Despite all evidence to the contrary, I usually don't mind bad science in my superhero comic books. I accept that it's a medium and a genre that allows fantastic and impossible things to happen. Sure, whenever possible, the medicine and science should be as accurate as possible, but if good science gets in the way of a good story, good science can kiss my ass.*
So I really don't care WHY Superman is strong or even how strong he is, all that matters is that he IS super strong, and most people are not, and that he uses that advantage to help make the world a better place. And before you tell me how xenomorphic biology works and what that has to do with solar light in a very narrow spectrum, you first have to explain how Batman's cape works.
Here's a fairly clean image of Batman, ganked off of JL.ToonZone.Net. Note in particular how long the cape is. The bottom points of the scalloping barely hit the middle of his calves, about two feet lower than his hands, more or less. Also note how the cape just kind of falls flat. There's stiffness and support around the collar, but by the bottom is light enough to by caught playfully in the breeze.
Now, in this classic image of Batman leaping to catch his prey, notice how the formally lank cape juts out stiffly to the sides to simulate wings. Capes don't do that. Without support, the cape should follow behind, like Superman's does under the same conditions. (God bless Batman Begins for trying, for at least acknowledging that something else would be required to pull that off). Also note that the cape seems to have grown by two more feet on either side as well.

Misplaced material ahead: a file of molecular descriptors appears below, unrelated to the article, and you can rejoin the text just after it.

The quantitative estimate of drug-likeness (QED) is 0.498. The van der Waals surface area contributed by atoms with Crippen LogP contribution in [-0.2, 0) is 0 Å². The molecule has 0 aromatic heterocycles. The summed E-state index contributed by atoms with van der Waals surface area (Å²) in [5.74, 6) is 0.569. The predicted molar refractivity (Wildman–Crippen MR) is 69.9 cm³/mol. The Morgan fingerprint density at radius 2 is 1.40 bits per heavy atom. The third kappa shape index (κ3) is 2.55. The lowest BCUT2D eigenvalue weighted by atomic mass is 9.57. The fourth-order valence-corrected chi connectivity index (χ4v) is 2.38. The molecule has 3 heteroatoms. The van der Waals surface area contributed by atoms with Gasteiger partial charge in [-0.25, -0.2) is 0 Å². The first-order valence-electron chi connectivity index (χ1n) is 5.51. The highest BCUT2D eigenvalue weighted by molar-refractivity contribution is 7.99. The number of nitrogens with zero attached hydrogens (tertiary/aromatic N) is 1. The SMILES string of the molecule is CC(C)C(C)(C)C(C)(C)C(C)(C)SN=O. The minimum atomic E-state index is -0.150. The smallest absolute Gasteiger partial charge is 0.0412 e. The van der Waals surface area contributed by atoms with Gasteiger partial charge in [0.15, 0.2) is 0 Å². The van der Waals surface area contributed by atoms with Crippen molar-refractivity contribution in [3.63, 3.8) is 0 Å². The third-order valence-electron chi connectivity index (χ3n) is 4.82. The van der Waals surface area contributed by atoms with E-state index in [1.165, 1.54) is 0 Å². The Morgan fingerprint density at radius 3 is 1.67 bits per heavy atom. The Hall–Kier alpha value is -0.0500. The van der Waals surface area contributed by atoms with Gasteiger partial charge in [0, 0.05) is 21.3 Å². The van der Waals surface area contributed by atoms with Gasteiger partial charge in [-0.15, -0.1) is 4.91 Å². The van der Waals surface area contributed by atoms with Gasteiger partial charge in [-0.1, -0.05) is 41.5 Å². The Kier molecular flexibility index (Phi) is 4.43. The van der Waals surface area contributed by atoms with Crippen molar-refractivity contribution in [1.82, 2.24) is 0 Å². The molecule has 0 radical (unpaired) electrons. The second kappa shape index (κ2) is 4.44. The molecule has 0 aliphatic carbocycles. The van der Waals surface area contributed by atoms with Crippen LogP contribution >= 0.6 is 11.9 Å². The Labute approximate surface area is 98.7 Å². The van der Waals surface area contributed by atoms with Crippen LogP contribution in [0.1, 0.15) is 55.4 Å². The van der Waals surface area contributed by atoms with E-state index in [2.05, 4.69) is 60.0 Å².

The cape grows even longer when Batman wants to stand there looking scary and menacing. Suddenly, a cape which barely hit the top of his boots completely covers his feet and can be wrapped around him like a shroud. Before you explain how Superman flies, explain how Batman, master of every martial art known to man (and martian), doesn't trip over this extra long thing every time he throws a round house kick!
The artists "cheat" the size and shape of the cape for dramatic effect, of course. Just as the writer "cheats" the science to get the dramatic story effect he's going for. And I don't mind. In fact, I appreciate it. I don't read superhero comics looking for realism. (I'm not looking for escapism either, that's something different.) I'm looking for stories about things that CANNOT happen here, and maybe SHOULD NOT happen here, and how that effects people.
And Batman would be a hell of a lot less scary if his feet were poking out the bottom of his cape.
*(The mutant gene, by the way, I consider bad science pretending to be good science, getting in the way of a good story).